Unfortunately battery life on android devices seems to be worse then other similar phones (iPhone and blackberry). This is from personal, anecdotal experience.
Things to do are to check your update frequency settings-> accounts & sync. You can lower your update frequencies.
Additionally keep blue tooth or wifi off when you don't need them. You can find widgets for your homescreen that will let you toggle these quickly.
Also settings-> About Phone -> Battery -> Battery Use could show you any unusual heavy hitters on your battery.
You can also find applications in the market such as "Spare Parts" that give you more detailed battery use information.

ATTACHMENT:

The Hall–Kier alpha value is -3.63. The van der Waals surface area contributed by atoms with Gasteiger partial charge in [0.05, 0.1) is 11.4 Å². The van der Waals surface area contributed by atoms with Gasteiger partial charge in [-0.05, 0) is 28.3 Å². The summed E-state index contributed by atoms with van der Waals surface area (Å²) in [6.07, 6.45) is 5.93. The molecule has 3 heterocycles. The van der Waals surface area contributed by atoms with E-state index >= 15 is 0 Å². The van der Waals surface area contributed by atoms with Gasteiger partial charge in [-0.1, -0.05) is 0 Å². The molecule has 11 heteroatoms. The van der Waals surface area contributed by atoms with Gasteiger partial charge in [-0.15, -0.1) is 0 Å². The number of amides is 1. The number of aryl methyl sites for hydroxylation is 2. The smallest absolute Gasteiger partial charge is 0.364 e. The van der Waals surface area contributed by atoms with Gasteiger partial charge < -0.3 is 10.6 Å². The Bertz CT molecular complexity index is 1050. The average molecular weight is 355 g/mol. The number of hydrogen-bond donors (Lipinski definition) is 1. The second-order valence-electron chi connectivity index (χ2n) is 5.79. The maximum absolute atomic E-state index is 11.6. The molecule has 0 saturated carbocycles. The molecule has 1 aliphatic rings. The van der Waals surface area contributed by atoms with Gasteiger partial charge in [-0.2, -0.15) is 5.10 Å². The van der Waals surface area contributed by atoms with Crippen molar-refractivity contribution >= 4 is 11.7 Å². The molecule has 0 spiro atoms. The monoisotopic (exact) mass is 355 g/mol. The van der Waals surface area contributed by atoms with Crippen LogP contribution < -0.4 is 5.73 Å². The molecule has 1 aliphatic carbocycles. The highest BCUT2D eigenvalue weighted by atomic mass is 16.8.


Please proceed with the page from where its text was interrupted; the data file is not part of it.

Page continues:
Some people have reported that that applications such as "Advanced Task Killer" can be used to periodically kill running applications if you find that your phone vendor has installed any pesky applications that you want to periodically kill. On my current phone though I've found that Advanced Task Killer just used unnecessary battery power and didn't really help me.
Don't use Google Voice for Text Messages the way that you are supposed to use it out of the box.
If you set up GV to push your SMS notifications as email (rather than maintaining the Voice app and constant polling), and then do all of your replies via email it minimizes the use for GV, saves on battery, and keeps your SMS's free.
If you have a Nexus 5 the following Youtube video entitled "Nexus 5 Top 10 Battery Saving Tips" should prove useful and highlights:
- Turning off vibrating Key Press
- Turning off auto brightness
- Setting GPS to Battery Saving
- Using the Default Launcher